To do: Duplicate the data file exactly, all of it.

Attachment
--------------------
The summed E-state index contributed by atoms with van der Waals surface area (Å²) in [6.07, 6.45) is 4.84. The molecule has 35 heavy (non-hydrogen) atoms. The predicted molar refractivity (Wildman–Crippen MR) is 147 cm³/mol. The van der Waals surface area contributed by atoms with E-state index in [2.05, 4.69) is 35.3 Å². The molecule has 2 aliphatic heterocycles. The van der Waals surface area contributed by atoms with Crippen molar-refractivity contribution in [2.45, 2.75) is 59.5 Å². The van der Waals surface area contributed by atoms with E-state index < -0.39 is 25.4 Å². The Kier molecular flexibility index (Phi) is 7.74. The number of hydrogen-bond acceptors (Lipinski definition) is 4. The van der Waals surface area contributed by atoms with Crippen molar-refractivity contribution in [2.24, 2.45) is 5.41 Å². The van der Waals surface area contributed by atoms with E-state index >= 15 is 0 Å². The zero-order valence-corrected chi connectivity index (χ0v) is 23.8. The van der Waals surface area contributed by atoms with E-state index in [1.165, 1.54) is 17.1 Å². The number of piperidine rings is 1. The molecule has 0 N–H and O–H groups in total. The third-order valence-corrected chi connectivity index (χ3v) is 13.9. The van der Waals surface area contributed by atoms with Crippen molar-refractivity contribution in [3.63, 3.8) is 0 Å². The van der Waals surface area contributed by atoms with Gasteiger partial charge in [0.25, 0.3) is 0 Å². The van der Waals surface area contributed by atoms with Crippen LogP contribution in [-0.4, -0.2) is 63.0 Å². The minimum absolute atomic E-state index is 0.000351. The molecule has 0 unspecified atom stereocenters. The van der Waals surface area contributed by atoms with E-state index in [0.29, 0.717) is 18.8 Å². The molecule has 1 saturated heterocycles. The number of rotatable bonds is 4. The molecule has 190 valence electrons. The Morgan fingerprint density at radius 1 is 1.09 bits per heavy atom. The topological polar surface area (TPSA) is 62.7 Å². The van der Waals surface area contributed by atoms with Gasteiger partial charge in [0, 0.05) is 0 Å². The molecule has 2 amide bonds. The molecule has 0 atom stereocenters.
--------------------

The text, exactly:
The summed E-state index contributed by atoms with van der Waals surface area (Å²) in [6.07, 6.45) is 4.84. The molecule has 35 heavy (non-hydrogen) atoms. The predicted molar refractivity (Wildman–Crippen MR) is 147 cm³/mol. The van der Waals surface area contributed by atoms with E-state index in [2.05, 4.69) is 35.3 Å². The molecule has 2 aliphatic heterocycles. The van der Waals surface area contributed by atoms with Crippen molar-refractivity contribution in [2.45, 2.75) is 59.5 Å². The van der Waals surface area contributed by atoms with E-state index < -0.39 is 25.4 Å². The Kier molecular flexibility index (Phi) is 7.74. The number of hydrogen-bond acceptors (Lipinski definition) is 4. The van der Waals surface area contributed by atoms with Crippen molar-refractivity contribution in [2.24, 2.45) is 5.41 Å². The van der Waals surface area contributed by atoms with E-state index >= 15 is 0 Å². The zero-order valence-corrected chi connectivity index (χ0v) is 23.8. The van der Waals surface area contributed by atoms with E-state index in [1.165, 1.54) is 17.1 Å². The number of piperidine rings is 1. The molecule has 0 N–H and O–H groups in total. The third-order valence-corrected chi connectivity index (χ3v) is 13.9. The van der Waals surface area contributed by atoms with Crippen molar-refractivity contribution in [3.63, 3.8) is 0 Å². The van der Waals surface area contributed by atoms with Gasteiger partial charge in [0.25, 0.3) is 0 Å². The van der Waals surface area contributed by atoms with Crippen LogP contribution in [-0.4, -0.2) is 63.0 Å². The minimum absolute atomic E-state index is 0.000351. The molecule has 0 unspecified atom stereocenters. The van der Waals surface area contributed by atoms with E-state index in [0.29, 0.717) is 18.8 Å². The molecule has 1 saturated heterocycles. The number of rotatable bonds is 4. The molecule has 190 valence electrons. The Morgan fingerprint density at radius 1 is 1.09 bits per heavy atom. The topological polar surface area (TPSA) is 62.7 Å². The van der Waals surface area contributed by atoms with Gasteiger partial charge in [0, 0.05) is 0 Å². The molecule has 2 amide bonds. The molecule has 0 atom stereocenters.